For me, Costco is a huge money drain and Im super careful what I buy there. I buy local honey & a friend gave us a gallon of Maple syrup a couple years ago & it lasts forever in the frig.
    I do buy some of my meat at Costco, some from a CSA farm source, and then I watch the circulars and stock up on meats elsewhere too when its at rock bottom prices.
    I also am a member of a CSA which of course has no veggies until May or June, but my grocery bill will almost disappear in the summer due to that..

    For me, it ebbs & flows.. You might think about doing an annual estimate to see what your true averaged cost is.. Most of what you bought will last well into April…

    • @KimH, I’ve heard great things about Aldi (We don’t have it here in CA), but when I shopped there when we lived in Kansas, there were few things that I ended up buying. I am wondering if they differ some by location, but the quality of things was not that great. (We specifically didn’t like the taste of the dairy products.)

      • @Jessica, I think they do differ by location but also, about 7 or 8 years ago, Aldi started carrying a higher quality line of foods. Even before, they carried Kirkland brand in some items which is Costco’s home brand. They are owned by the same parent company that owns Trader Joes, did you know that?
        There are still some items I dont buy at Aldi, namely their frozen hamburger, or any of their refrigerator case meats. Their fruit & veggies are hit & miss. Sometimes you find great produce & deals and other times the produce is lacking. Most of their canned goods are perfectly fine and as good as any as are their dry goods.
        M’honey just told me the other day that from now on, he wants me to buy all his snack sharp cheddar cheese from Aldi cuz he likes theirs better than anywhere.. including Costco. I guess to each their own 😉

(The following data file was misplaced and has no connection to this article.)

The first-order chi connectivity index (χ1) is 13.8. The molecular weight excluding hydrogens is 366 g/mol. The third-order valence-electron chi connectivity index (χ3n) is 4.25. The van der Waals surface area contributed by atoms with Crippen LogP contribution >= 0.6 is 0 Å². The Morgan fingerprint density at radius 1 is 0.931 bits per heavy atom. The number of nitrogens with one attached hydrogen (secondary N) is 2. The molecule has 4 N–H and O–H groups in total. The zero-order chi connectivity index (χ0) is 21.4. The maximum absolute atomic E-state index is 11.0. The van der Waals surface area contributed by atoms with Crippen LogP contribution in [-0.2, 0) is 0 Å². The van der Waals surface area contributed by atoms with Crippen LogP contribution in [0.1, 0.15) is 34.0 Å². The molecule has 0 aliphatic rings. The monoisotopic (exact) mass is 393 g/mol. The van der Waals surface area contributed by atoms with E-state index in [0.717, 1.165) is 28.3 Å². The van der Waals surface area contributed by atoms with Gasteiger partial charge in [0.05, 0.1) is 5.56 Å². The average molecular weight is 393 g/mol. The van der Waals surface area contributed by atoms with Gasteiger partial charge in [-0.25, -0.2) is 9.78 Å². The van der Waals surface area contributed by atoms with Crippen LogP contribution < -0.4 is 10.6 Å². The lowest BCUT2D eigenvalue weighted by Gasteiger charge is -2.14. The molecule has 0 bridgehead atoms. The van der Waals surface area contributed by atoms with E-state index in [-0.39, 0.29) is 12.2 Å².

• @Jessica,

        That’s funny what you said about Dairy products. My kids will only drink Darigold milk. I have tried buying other milk and one of them ALWAYS comes to me and says they don’t like it. My little ones are 5,4 and 2 and rarely see me pour the milk into their cups. How they know it’s different milk, I have no idea! So I’m stuck buying the most expensive non organic milk around.

  21. I think you could do better if you switched to OAMS (once a month shopping). All those random trips add up and increase your spending (I know because I can do the same thing!). It takes more planning, but it keeps you out of the grocery stores. For example, you can plan a monthly trip to that out-of-the-way Trader Joe’s, and you can take advantage of even more bulk buying at Costco if you intentionally do it once a month. And lots of different kinds of produce and milk will last for a whole month (apples, potatoes, carrots, celery, yogurt, cheese, etc.). What I do is spend 75% of my grocery budget in one big trip, then spread the remaining 25% throughout the rest of the month for weekly produce and loss-leader shopping. It takes a little more planning, but I’ve been doing it for almost a year now, and I don’t think I’ll ever go back.

    I’m also in a similar state of budget-changing as you, albeit for different reasons. My youngest is 15 months now, and is eating as much as an adult it seems! Leftovers just don’t go as far as they used to anymore, and when I cook up one package of something, there’s never any extra for another meal. So I’ve had to increase my budget significantly for the first time in a few years. Ouch! It hurts!

    • @Anne, long ago I did once a month shopping and you’re right, it can be wonderful. My trouble now is storage for perishables. We go through so much produce, milk, and cheese, that I really can’t buy a lot of it at one time because our fridge (though large) is bursting at the seams. But, I could do a bigger stock-up on some pantry items. I already buy sugar and flour in 25 pound bags and load up on oats and rice on sale, but I imagine I could apply that to other items. Thanks for the reminder!